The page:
The Great Debate: Are Institutional Buyers a Burden or Boon to Housing Affordability?

You’ve no doubt heard the conversation sweeping the nation about whether institutional buyers are bad for housing affordability. Some states are even considering legislation, like California’s Assembly Bill 2584, that would block institutional buyers from acquiring homes over a certain number. This is in response to the belief that entry-level homebuyers are being priced out of the market.

But we must consider broader concerns. Blocking these institutional buyers could prevent them from benefiting housing affordability. Let’s revisit what legislatures should consider before making final decisions.

Home Buying on the Micro Level

A similar situation has played out across the country for many first-time homebuyers. After making an offer on an affordable, starter home generally averaging $242,000, they find out they’ve been outbid by a cash homebuyer. It’s a narrative that pulls on the heartstrings.

And it has led to a broader distrust of institutional property owners. These include landlords and property management companies backed by hedge funds or real estate investment trusts. Some express concern that these institutional buyers drive up real estate prices and intensify competition for entry-level homebuyers. 

It’s also proposed that these buyers could change the composition of neighborhoods. Doing so could have broad, long-lasting impacts on a housing landscape and community. Legislatures and voters are certainly considering these possibilities as everyone grapples with housing affordability.

There’s no denying that on the micro level, this dynamic affects individual homebuyers. But when considering macro-level trends, could institutional homebuyers actually encourage housing affordability? 

Understanding housing affordability and proposing solutions demands an understanding of trends and their catalysts.

Considering Macro-Level Housing Trends

There’s no denying there is a housing affordability and availability crisis. One of the most obvious answers to this challenge is to build new, affordable homes. It’s proposed that institutional buyers can create demand for more new construction starts.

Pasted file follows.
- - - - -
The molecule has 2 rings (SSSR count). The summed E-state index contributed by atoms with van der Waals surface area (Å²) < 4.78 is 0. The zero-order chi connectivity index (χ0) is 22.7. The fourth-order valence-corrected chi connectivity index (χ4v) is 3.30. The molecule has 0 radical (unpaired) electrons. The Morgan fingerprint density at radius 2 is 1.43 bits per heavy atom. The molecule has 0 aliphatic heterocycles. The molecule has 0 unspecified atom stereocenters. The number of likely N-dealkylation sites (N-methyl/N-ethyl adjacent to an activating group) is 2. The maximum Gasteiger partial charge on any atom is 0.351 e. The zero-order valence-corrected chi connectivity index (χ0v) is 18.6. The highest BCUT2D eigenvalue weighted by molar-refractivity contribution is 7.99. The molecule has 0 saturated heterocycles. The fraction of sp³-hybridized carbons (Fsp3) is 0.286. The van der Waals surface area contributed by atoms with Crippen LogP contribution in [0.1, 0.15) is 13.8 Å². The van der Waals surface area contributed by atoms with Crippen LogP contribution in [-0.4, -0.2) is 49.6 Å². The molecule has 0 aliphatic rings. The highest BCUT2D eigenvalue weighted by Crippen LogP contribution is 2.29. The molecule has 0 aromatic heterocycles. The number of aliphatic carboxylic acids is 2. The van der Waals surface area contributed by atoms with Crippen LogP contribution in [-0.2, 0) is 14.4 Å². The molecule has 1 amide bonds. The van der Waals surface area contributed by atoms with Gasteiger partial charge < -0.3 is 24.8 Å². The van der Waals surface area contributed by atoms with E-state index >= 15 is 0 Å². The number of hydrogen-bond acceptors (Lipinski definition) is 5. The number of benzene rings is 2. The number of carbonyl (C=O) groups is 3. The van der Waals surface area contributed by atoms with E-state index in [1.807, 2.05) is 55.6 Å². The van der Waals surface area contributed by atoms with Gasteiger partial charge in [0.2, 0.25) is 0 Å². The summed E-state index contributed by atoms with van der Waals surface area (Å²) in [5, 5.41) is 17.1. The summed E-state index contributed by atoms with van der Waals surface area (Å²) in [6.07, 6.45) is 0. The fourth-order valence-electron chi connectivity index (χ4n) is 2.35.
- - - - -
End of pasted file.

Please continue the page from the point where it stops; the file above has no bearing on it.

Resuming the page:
Home construction is down and has been for a long time. Builders never got back to pre-2008 Great Recession construction frequencies. Before the crash, more than 2 million new housing units were completed annually. Data from the U.S. Census Bureau and the U.S. Department of Housing and Urban Development show that development in recent years hovers just below 1.5 million units per year. This stagnant progress in building has led to a significantly decreased inventory. Concurrent to this, population growth has picked up after the COVID-19 pandemic.

This only serves to emphasize one of the pressures on current housing. Whether it’s rented or owned, Americans need adequate housing and new builds are a way to provide it. As the population grows, builders can keep up with demand to add more units to insufficient housing stock. But to take the risk, they need the proper inspiration.

How Institutional Homebuyers Can Influence Affordable Housing

So how can institutional homebuyers provide some of this inspiration? As institutional buyers commit to purchases on new construction or turnkey properties, builders find a reliable market for increasing their building plans. Alongside individual buyers, institutional homebuyers offer another option for builders to sell to.

Confidence in the financial reliability of institutional homebuyers and their potential to commit to broad housing projects lets builders feel like they have an exit strategy. There is less risk in taking on new projects or getting backing. In turn, these builders can expand projects to buy more land and begin more housing starts. They can employ more contractors and staff, creating jobs right alongside expanding housing. 

In short, institutional homebuyers provide a reliable inflow of cash into new construction. The more homes built, the less competition per property, which can influence a reduction in home costs on the macro level. Growth in new construction can benefit both institutional buyers and individual buyers by influencing supply-and-demand pricing shifts. 

Building and Financing Partnerships Improve Housing Affordability

With more confidence-driven lending in the new construction space, we may soon see improvements in housing affordability trends. It’s important for builders, real estate investors, and contractors to build strong contacts within the traditional banking and private lending fields. Doing so can maximize investment opportunities. Working with a financial entity like Dominion Financial that not only has the lending products needed to finance large scale real estate investments but also holds the role of real estate investor in its own right can give your team the support it needs. With the right backing, investors can make strides into shaping a housing market that works for institutional and individual buyers.

What do you think? Do you buy the argument that institutional involvement in single-family housing makes the ecosystem stronger? Or should Wall Street stay off Main Street for the good of the country?

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